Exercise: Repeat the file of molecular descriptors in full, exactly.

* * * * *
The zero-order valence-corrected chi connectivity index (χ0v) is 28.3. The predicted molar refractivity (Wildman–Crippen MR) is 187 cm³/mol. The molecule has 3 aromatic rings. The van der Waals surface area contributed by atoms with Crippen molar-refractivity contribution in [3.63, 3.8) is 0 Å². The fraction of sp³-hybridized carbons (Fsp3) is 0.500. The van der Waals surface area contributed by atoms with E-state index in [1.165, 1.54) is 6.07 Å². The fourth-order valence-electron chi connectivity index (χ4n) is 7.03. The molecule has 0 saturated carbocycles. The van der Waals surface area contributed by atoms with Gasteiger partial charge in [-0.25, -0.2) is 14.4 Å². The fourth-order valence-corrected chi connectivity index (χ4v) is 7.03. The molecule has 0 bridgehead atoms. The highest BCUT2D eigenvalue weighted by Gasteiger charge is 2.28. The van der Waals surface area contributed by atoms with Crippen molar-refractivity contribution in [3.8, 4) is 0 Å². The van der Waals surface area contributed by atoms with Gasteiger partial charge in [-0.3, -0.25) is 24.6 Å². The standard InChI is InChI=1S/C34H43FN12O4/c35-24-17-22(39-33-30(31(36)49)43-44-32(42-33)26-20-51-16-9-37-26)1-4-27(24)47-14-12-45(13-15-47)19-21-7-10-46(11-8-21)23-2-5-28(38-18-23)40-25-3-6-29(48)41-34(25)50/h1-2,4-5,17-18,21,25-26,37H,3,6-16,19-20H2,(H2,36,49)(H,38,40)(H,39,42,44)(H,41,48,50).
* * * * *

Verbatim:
The zero-order valence-corrected chi connectivity index (χ0v) is 28.3. The predicted molar refractivity (Wildman–Crippen MR) is 187 cm³/mol. The molecule has 3 aromatic rings. The van der Waals surface area contributed by atoms with Crippen molar-refractivity contribution in [3.63, 3.8) is 0 Å². The fraction of sp³-hybridized carbons (Fsp3) is 0.500. The van der Waals surface area contributed by atoms with E-state index in [1.165, 1.54) is 6.07 Å². The fourth-order valence-electron chi connectivity index (χ4n) is 7.03. The molecule has 0 saturated carbocycles. The van der Waals surface area contributed by atoms with Gasteiger partial charge in [-0.25, -0.2) is 14.4 Å². The fourth-order valence-corrected chi connectivity index (χ4v) is 7.03. The molecule has 0 bridgehead atoms. The highest BCUT2D eigenvalue weighted by Gasteiger charge is 2.28. The van der Waals surface area contributed by atoms with Crippen molar-refractivity contribution in [3.8, 4) is 0 Å². The van der Waals surface area contributed by atoms with Gasteiger partial charge in [-0.3, -0.25) is 24.6 Å². The standard InChI is InChI=1S/C34H43FN12O4/c35-24-17-22(39-33-30(31(36)49)43-44-32(42-33)26-20-51-16-9-37-26)1-4-27(24)47-14-12-45(13-15-47)19-21-7-10-46(11-8-21)23-2-5-28(38-18-23)40-25-3-6-29(48)41-34(25)50/h1-2,4-5,17-18,21,25-26,37H,3,6-16,19-20H2,(H2,36,49)(H,38,40)(H,39,42,44)(H,41,48,50).